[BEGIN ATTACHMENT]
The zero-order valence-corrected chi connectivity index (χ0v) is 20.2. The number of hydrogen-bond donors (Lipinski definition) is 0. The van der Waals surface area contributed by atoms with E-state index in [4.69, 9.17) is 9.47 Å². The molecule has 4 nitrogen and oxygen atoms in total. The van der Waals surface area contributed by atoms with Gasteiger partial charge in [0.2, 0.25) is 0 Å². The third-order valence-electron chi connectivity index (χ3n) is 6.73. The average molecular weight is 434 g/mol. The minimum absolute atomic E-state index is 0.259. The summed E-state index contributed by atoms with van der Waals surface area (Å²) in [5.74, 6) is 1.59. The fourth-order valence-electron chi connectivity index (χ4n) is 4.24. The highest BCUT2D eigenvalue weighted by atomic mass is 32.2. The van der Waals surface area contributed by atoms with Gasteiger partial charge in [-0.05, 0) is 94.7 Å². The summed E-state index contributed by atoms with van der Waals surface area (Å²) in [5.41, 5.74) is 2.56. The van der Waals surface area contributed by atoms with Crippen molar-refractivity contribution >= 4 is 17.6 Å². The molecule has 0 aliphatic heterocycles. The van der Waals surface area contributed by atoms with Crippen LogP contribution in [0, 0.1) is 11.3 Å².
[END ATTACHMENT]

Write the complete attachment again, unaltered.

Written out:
The zero-order valence-corrected chi connectivity index (χ0v) is 20.2. The number of hydrogen-bond donors (Lipinski definition) is 0. The van der Waals surface area contributed by atoms with E-state index in [4.69, 9.17) is 9.47 Å². The molecule has 4 nitrogen and oxygen atoms in total. The van der Waals surface area contributed by atoms with Gasteiger partial charge in [0.2, 0.25) is 0 Å². The third-order valence-electron chi connectivity index (χ3n) is 6.73. The average molecular weight is 434 g/mol. The minimum absolute atomic E-state index is 0.259. The summed E-state index contributed by atoms with van der Waals surface area (Å²) in [5.74, 6) is 1.59. The fourth-order valence-electron chi connectivity index (χ4n) is 4.24. The highest BCUT2D eigenvalue weighted by atomic mass is 32.2. The van der Waals surface area contributed by atoms with Gasteiger partial charge in [-0.05, 0) is 94.7 Å². The summed E-state index contributed by atoms with van der Waals surface area (Å²) in [5.41, 5.74) is 2.56. The van der Waals surface area contributed by atoms with Crippen molar-refractivity contribution >= 4 is 17.6 Å². The molecule has 0 aliphatic heterocycles. The van der Waals surface area contributed by atoms with Crippen LogP contribution in [0, 0.1) is 11.3 Å².